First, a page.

The African National Congress’s sub-committee on international relations has reaffirmed the party’s resolution to withdraw from the International Criminal Court (ICC).
The ANC’s various NEC sub-committees have been meeting this week in the run-up to the party’s national elective conference, which commences next Saturday.
Deputy minister of Public Service and Administration Dipuo Letsatsi-Duba on Wednesday said the IR sub-committee reaffirmed the party’s 2015 resolution to withdraw from the ICC.
READ: ICC no longer useful – ANC
“Furthermore, South Africa must ratify the Malabo Protocol on Amendments to the Protocol on the Statute of the African Court of Justice and Human Rights… and encourage the speedy operationalisation of the African Court of Human and People’s Rights.”
The proposed African court is seen as a possible replacement for the ICC for African countries, many of which have accused the international body of bias.
Cabinet withdrew its original notice of intention to withdraw from the ICC in March, after the North Gauteng high court in Pretoria ruled that the decision to withdraw unilaterally was invalid.
READ: ICC withdrawal ‘unconstitutional and invalid’, high court rules
Opposition parties had argued in court that the process should go through Parliament, not Cabinet.
The sub-committee said in June that talks around a new process were ongoing.
Zimbabwe, Morocco, Western Sahara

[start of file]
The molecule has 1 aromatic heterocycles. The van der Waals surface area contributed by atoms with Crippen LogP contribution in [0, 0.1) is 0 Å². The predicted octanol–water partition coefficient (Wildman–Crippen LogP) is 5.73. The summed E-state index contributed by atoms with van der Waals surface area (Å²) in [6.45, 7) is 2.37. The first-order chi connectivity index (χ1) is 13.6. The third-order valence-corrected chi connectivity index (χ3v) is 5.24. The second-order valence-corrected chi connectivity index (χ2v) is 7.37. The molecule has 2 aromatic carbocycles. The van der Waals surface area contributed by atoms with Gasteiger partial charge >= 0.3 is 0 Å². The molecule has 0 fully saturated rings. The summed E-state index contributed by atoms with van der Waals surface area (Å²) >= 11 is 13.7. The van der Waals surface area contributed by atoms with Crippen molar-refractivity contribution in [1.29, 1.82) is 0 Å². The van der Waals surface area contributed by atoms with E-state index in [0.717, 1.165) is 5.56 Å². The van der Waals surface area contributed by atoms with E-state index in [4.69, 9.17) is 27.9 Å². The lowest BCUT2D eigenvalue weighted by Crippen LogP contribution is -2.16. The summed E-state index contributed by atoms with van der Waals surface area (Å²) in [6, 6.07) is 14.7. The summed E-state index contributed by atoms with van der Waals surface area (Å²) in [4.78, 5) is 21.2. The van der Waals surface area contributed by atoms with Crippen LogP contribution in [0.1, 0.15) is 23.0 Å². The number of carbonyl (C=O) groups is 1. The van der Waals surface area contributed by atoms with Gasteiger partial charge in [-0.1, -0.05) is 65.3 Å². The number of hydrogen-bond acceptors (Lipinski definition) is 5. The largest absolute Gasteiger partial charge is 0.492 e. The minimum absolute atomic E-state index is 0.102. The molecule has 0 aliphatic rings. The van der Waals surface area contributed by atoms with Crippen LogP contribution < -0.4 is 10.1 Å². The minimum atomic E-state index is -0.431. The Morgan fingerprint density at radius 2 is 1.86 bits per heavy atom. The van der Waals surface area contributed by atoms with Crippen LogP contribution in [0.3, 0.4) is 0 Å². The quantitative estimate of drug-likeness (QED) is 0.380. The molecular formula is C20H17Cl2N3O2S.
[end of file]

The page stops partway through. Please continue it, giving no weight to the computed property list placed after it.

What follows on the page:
Dipuo Letsatsi-Duba also read out some of the sub-committee’s other key resolutions.
On Zimbabwe, they supported the peaceful transition of power and congratulated the country’s citizens for having exercised restraint in the midst of “an extremely turbulent and fluid political situation”.
With regards to Morocco and Western Sahara, it resolved to “remain committed to the course of Western Sahara,” and believed Morocco’s readmission to the AU should “serve as a catalyst and not a stumbling block”.
“The position of the ANC still stands. We have reiterated that we support the struggle of the people of Western Sahara for self-determination,” said Miriam Segabutla, another member of the sub-committee.
“We will continue to engage Morocco to respect the United Nations resolution on Western Sahara… but specifically within AU processes.”
Brexit, xenophobia, UN
The conference recommended that a coherent communication strategy be developed to tackle xenophobia.
“Such a message should assist South African society to distinguish between xenophobic attitudes/behaviour and criminality, that seek to conceal itself by taking advantage of such attitudes.”
The sub-committee also wishes to see no interruption in trade with the United Kingdom once it exits the European Union, its seventh biggest trade partner.
South Africa would also continue to campaign for the reform of the United Nations, especially the Security Council and the Bretton Wood Institutions.
The country would continue to monitor and help co-ordinate programmes in the African Union’s 2063 agenda, the continent’s 50-year growth plan.
It would also support projects for the yet-to-be-established BRICS bank.
Lastly, like Western Sahara, it also renewed its commitment to support a two-state solution in the decades-long Israel-Palestine conflict.